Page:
Regardless of the ages or faces of the players, the results are pretty much the same for the Steamboat Springs volleyball team year in and year out.
The varsity team finished an impressive 17-6 overall and picked up a second-place league finish this season. Meanwhile, the JV and freshmen quietly went a combined 32-7, ensuring the future of Sailors volleyball is strong.
Comprised of 10 sophomores and four juniors, Steamboat's JV team finished 17-2 this season, losing to Rangely's varsity in the first game of the year and dropping a three-set match to Glenwood Springs.
The Sailors avenged the loss to the Demons toward the end of the season, however, which made coach Susie Ritter proud.
"It was nice to work hard to come back and beat them, and we did that," Ritter said. "That was by far our closest match of the year."
Juniors Danielle Tredway, Tina Roberts and Kylie Douglas and sophomores Tara King, Hestia Chase and Missy Chotvacs suited both varsity and JV. A few of those players saw action in varsity matches this season.
The experience they gained, plus the return of varsity starters Stacy Cavanagh and Kristyn Bradbury, should allow Steamboat's tradition to remain strong next fall.
"We have some awesome girls coming up," Ritter said.
But it wouldn't surprise either Ritter or freshman coach Amanda Anzalone if some of this year's freshmen challenge for significant playing time at the JV -- if not the varsity-level next season.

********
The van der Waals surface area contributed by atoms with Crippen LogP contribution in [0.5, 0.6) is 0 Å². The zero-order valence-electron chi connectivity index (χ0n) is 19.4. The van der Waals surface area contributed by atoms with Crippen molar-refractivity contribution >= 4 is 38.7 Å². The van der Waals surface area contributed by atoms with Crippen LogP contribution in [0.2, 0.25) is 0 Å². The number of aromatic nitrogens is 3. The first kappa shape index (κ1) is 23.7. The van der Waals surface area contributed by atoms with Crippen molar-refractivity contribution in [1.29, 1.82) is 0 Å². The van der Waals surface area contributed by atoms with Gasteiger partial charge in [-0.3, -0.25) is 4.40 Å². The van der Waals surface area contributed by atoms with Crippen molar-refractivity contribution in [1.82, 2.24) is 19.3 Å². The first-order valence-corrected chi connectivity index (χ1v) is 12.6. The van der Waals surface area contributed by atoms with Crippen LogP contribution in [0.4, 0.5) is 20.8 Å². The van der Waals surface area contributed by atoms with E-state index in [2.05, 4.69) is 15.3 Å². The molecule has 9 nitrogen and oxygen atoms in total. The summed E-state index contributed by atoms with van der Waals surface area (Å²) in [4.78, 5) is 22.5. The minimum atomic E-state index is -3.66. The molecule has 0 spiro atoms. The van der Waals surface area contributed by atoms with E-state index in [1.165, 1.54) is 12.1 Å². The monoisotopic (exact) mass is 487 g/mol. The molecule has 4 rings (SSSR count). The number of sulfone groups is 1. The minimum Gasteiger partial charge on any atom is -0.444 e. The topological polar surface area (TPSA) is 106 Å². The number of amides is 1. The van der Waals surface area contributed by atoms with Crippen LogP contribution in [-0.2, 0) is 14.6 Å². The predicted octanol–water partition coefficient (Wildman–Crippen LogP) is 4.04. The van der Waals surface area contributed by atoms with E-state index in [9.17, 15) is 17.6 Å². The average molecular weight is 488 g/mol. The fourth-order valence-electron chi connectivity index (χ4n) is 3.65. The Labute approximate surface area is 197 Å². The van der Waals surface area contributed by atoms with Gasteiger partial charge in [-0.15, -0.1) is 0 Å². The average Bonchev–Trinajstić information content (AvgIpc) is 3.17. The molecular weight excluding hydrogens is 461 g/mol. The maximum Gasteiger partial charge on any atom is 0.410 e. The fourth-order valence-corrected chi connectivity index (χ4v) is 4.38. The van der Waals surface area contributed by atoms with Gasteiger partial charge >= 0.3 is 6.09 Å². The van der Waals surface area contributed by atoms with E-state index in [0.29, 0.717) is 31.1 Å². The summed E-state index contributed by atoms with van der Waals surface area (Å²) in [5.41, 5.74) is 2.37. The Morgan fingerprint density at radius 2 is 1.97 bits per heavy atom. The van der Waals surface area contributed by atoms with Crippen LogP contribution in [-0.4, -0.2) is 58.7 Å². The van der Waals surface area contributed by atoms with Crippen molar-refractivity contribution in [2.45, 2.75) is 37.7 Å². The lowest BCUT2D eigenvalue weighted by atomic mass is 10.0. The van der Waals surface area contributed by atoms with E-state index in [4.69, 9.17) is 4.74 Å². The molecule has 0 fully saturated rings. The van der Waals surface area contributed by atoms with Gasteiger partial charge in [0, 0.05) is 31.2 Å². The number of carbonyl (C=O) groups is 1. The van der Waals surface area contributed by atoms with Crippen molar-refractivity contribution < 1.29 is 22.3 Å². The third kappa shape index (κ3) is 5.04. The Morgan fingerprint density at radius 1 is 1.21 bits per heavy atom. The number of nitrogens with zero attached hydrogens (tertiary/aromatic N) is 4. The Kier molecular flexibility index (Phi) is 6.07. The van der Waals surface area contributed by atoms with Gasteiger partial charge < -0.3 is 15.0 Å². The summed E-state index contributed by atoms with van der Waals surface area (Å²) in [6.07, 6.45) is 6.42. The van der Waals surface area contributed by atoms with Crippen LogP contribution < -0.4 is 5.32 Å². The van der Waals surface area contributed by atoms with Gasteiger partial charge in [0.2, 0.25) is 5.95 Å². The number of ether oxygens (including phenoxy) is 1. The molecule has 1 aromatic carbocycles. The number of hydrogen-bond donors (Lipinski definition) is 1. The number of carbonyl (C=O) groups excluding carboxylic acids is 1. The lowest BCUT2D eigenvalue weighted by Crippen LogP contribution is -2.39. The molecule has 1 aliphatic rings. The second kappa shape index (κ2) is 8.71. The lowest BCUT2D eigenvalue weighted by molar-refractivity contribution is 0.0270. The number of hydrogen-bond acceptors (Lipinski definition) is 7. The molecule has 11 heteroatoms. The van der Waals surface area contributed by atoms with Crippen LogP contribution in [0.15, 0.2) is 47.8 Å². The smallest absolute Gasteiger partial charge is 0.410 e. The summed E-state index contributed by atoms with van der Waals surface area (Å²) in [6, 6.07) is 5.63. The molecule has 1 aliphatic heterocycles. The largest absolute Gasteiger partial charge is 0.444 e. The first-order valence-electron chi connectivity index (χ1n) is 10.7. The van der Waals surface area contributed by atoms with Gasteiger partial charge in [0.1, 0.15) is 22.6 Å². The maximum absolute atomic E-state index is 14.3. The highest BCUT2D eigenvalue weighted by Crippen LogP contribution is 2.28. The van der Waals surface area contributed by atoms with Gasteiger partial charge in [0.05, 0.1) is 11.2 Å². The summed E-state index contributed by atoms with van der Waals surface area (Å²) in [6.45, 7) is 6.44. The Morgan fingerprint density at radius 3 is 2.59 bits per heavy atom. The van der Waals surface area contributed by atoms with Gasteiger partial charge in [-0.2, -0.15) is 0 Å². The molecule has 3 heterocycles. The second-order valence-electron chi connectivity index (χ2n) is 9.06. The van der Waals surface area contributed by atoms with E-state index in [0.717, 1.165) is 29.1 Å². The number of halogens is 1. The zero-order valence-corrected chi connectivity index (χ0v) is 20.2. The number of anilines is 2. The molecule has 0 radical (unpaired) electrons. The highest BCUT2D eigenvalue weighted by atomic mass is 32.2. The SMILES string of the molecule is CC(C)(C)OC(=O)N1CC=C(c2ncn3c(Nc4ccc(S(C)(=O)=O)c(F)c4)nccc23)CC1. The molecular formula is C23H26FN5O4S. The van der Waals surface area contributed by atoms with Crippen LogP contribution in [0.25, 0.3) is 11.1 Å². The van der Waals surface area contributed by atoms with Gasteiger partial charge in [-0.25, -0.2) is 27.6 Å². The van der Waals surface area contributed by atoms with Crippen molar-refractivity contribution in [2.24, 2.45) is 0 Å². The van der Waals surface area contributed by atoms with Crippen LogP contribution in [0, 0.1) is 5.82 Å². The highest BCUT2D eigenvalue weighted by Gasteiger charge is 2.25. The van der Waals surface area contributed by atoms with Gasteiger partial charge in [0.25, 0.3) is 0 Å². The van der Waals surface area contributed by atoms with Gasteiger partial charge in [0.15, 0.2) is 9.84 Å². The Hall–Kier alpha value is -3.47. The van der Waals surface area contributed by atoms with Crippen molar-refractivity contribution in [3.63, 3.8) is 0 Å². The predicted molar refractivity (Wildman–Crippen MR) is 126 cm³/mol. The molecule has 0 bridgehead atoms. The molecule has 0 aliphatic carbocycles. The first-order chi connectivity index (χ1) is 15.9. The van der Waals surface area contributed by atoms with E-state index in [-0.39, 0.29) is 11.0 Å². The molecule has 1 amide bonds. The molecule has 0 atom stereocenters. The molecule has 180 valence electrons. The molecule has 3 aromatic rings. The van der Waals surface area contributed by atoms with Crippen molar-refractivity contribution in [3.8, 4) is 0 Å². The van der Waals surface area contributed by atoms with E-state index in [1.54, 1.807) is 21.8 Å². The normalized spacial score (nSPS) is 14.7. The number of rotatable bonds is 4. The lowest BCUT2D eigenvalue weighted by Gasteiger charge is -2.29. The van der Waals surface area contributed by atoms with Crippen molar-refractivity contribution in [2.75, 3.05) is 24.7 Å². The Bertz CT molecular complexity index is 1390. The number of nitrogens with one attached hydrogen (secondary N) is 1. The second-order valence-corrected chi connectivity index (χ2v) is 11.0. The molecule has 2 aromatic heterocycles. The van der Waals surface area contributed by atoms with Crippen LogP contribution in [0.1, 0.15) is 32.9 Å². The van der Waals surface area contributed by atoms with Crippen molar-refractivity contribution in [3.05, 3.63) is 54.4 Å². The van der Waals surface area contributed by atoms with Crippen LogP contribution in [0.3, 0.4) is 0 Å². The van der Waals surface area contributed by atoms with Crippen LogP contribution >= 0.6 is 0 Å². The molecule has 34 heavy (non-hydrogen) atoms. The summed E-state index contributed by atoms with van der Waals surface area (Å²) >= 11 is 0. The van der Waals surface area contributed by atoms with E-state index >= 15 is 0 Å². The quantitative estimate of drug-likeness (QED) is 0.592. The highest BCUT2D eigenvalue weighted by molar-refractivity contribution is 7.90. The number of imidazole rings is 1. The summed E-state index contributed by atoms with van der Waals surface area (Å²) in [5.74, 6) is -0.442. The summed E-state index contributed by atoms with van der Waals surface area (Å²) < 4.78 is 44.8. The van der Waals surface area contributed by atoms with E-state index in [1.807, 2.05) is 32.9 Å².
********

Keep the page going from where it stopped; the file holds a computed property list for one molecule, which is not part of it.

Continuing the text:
The freshmen finished 15-5 this season in their first exposure to the playing style of high school volleyball.
After serving underhand in middle school, all were required to learn the technique of overhand serving, which Anzalone said they picked up toward the end of the season. Fourteen girls were out for freshman volleyball, the most Anzalone has seen, but she said they all worked well together.
"I think the biggest thing I noticed was that they always supported each other, especially with playing time, and sometimes that's a hard thing for girls to understand," Anzalone said. "I've never seen 14 girls work so well together."
Anzalone also commended Steamboat's freshman team on its inner drive to succeed. Every night she had players staying after practice to work more. On days off from school, the players wanted practice. They volunteered to take statistics for the varsity team because they couldn't get enough volleyball, Anzalone said.
It begins with the varsity, but everyone with Steamboat's program wants to -- and expects to -- win.
"Steamboat volleyball is a really exciting thing to be involved in, and it's a privilege to be involved in it," Anzalone said.